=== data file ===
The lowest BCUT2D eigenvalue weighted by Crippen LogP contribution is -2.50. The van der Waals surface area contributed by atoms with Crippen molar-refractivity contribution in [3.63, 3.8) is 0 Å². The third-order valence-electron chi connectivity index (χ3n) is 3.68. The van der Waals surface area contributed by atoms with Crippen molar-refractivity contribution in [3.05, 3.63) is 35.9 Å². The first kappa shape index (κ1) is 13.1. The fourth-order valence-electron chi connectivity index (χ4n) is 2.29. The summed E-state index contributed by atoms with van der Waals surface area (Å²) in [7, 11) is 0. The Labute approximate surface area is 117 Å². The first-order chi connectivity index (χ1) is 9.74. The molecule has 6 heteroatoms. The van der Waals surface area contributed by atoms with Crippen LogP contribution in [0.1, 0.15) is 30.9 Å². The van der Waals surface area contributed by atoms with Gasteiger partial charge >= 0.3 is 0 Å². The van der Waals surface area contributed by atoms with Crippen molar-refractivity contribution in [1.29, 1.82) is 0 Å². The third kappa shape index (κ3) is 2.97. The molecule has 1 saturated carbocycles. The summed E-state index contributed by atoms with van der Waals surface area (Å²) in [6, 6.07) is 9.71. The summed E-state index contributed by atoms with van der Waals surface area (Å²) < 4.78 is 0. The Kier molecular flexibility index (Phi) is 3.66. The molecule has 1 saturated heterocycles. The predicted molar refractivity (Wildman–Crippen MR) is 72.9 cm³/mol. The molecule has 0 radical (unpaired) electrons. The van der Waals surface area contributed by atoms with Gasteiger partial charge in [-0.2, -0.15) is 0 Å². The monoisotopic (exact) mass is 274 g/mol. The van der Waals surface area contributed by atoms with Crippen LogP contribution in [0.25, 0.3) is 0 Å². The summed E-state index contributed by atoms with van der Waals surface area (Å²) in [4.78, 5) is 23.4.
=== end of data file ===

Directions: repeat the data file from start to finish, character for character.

The lowest BCUT2D eigenvalue weighted by Crippen LogP contribution is -2.50. The van der Waals surface area contributed by atoms with Crippen molar-refractivity contribution in [3.63, 3.8) is 0 Å². The third-order valence-electron chi connectivity index (χ3n) is 3.68. The van der Waals surface area contributed by atoms with Crippen molar-refractivity contribution in [3.05, 3.63) is 35.9 Å². The first kappa shape index (κ1) is 13.1. The fourth-order valence-electron chi connectivity index (χ4n) is 2.29. The summed E-state index contributed by atoms with van der Waals surface area (Å²) in [7, 11) is 0. The Labute approximate surface area is 117 Å². The first-order chi connectivity index (χ1) is 9.74. The molecule has 6 heteroatoms. The van der Waals surface area contributed by atoms with Crippen LogP contribution in [0.1, 0.15) is 30.9 Å². The van der Waals surface area contributed by atoms with Gasteiger partial charge >= 0.3 is 0 Å². The van der Waals surface area contributed by atoms with Crippen molar-refractivity contribution in [1.29, 1.82) is 0 Å². The third kappa shape index (κ3) is 2.97. The molecule has 1 saturated carbocycles. The summed E-state index contributed by atoms with van der Waals surface area (Å²) in [6, 6.07) is 9.71. The summed E-state index contributed by atoms with van der Waals surface area (Å²) < 4.78 is 0. The Kier molecular flexibility index (Phi) is 3.66. The molecule has 1 saturated heterocycles. The predicted molar refractivity (Wildman–Crippen MR) is 72.9 cm³/mol. The molecule has 0 radical (unpaired) electrons. The van der Waals surface area contributed by atoms with Gasteiger partial charge in [-0.2, -0.15) is 0 Å². The monoisotopic (exact) mass is 274 g/mol. The van der Waals surface area contributed by atoms with Crippen LogP contribution in [0.25, 0.3) is 0 Å². The summed E-state index contributed by atoms with van der Waals surface area (Å²) in [4.78, 5) is 23.4.